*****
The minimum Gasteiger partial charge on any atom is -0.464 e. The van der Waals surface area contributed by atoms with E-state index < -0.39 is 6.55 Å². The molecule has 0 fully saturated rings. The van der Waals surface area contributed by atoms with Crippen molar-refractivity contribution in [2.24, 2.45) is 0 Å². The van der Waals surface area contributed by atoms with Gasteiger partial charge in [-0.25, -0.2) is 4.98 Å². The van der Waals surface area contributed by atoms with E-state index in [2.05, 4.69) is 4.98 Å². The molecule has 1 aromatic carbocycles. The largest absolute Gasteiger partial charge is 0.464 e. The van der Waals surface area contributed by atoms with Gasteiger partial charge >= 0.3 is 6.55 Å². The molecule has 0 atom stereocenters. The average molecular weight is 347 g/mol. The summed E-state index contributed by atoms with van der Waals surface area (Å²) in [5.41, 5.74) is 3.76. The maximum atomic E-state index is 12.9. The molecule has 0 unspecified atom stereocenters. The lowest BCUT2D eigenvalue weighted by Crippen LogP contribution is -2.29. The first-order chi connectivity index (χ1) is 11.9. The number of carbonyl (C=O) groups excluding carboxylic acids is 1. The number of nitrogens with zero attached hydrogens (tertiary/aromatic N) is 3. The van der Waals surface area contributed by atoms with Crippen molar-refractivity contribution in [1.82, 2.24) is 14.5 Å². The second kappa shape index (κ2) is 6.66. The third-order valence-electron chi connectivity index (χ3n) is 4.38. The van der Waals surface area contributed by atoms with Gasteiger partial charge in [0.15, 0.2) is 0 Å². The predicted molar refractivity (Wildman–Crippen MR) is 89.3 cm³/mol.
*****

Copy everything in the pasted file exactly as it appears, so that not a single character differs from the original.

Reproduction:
The minimum Gasteiger partial charge on any atom is -0.464 e. The van der Waals surface area contributed by atoms with E-state index < -0.39 is 6.55 Å². The molecule has 0 fully saturated rings. The van der Waals surface area contributed by atoms with Crippen molar-refractivity contribution in [2.24, 2.45) is 0 Å². The van der Waals surface area contributed by atoms with Gasteiger partial charge in [-0.25, -0.2) is 4.98 Å². The van der Waals surface area contributed by atoms with E-state index in [2.05, 4.69) is 4.98 Å². The molecule has 1 aromatic carbocycles. The largest absolute Gasteiger partial charge is 0.464 e. The van der Waals surface area contributed by atoms with Gasteiger partial charge >= 0.3 is 6.55 Å². The molecule has 0 atom stereocenters. The average molecular weight is 347 g/mol. The summed E-state index contributed by atoms with van der Waals surface area (Å²) in [5.41, 5.74) is 3.76. The maximum atomic E-state index is 12.9. The molecule has 0 unspecified atom stereocenters. The lowest BCUT2D eigenvalue weighted by Crippen LogP contribution is -2.29. The first-order chi connectivity index (χ1) is 11.9. The number of carbonyl (C=O) groups excluding carboxylic acids is 1. The number of nitrogens with zero attached hydrogens (tertiary/aromatic N) is 3. The van der Waals surface area contributed by atoms with Crippen molar-refractivity contribution in [1.82, 2.24) is 14.5 Å². The second kappa shape index (κ2) is 6.66. The third-order valence-electron chi connectivity index (χ3n) is 4.38. The van der Waals surface area contributed by atoms with Gasteiger partial charge in [0.15, 0.2) is 0 Å². The predicted molar refractivity (Wildman–Crippen MR) is 89.3 cm³/mol.